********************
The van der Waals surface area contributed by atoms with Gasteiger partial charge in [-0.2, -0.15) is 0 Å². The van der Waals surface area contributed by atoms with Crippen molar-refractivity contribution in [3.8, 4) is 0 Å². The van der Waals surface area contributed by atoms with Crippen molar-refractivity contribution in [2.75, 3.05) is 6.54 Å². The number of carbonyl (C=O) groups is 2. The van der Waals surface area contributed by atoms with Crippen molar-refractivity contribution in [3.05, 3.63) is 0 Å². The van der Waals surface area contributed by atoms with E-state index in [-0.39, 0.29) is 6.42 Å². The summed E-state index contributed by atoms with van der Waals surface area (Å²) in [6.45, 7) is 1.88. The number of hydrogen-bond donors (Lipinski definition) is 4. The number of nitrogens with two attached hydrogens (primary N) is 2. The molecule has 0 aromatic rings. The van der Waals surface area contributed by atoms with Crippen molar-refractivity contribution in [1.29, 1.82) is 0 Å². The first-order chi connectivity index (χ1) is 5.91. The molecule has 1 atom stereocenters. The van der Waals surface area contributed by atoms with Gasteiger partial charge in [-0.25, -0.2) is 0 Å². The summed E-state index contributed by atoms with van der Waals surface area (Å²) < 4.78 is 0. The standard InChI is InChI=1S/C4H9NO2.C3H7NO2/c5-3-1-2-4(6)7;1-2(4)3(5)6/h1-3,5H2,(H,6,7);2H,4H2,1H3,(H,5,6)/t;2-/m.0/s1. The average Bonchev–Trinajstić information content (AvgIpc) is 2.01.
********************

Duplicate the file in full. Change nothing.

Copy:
The van der Waals surface area contributed by atoms with Gasteiger partial charge in [-0.2, -0.15) is 0 Å². The van der Waals surface area contributed by atoms with Crippen molar-refractivity contribution in [3.8, 4) is 0 Å². The van der Waals surface area contributed by atoms with Crippen molar-refractivity contribution in [2.75, 3.05) is 6.54 Å². The number of carbonyl (C=O) groups is 2. The van der Waals surface area contributed by atoms with Crippen molar-refractivity contribution in [3.05, 3.63) is 0 Å². The van der Waals surface area contributed by atoms with E-state index in [-0.39, 0.29) is 6.42 Å². The summed E-state index contributed by atoms with van der Waals surface area (Å²) in [6.45, 7) is 1.88. The number of hydrogen-bond donors (Lipinski definition) is 4. The number of nitrogens with two attached hydrogens (primary N) is 2. The molecule has 0 aromatic rings. The van der Waals surface area contributed by atoms with Crippen molar-refractivity contribution in [1.29, 1.82) is 0 Å². The first-order chi connectivity index (χ1) is 5.91. The molecule has 1 atom stereocenters. The van der Waals surface area contributed by atoms with Gasteiger partial charge in [-0.25, -0.2) is 0 Å². The summed E-state index contributed by atoms with van der Waals surface area (Å²) < 4.78 is 0. The standard InChI is InChI=1S/C4H9NO2.C3H7NO2/c5-3-1-2-4(6)7;1-2(4)3(5)6/h1-3,5H2,(H,6,7);2H,4H2,1H3,(H,5,6)/t;2-/m.0/s1. The average Bonchev–Trinajstić information content (AvgIpc) is 2.01.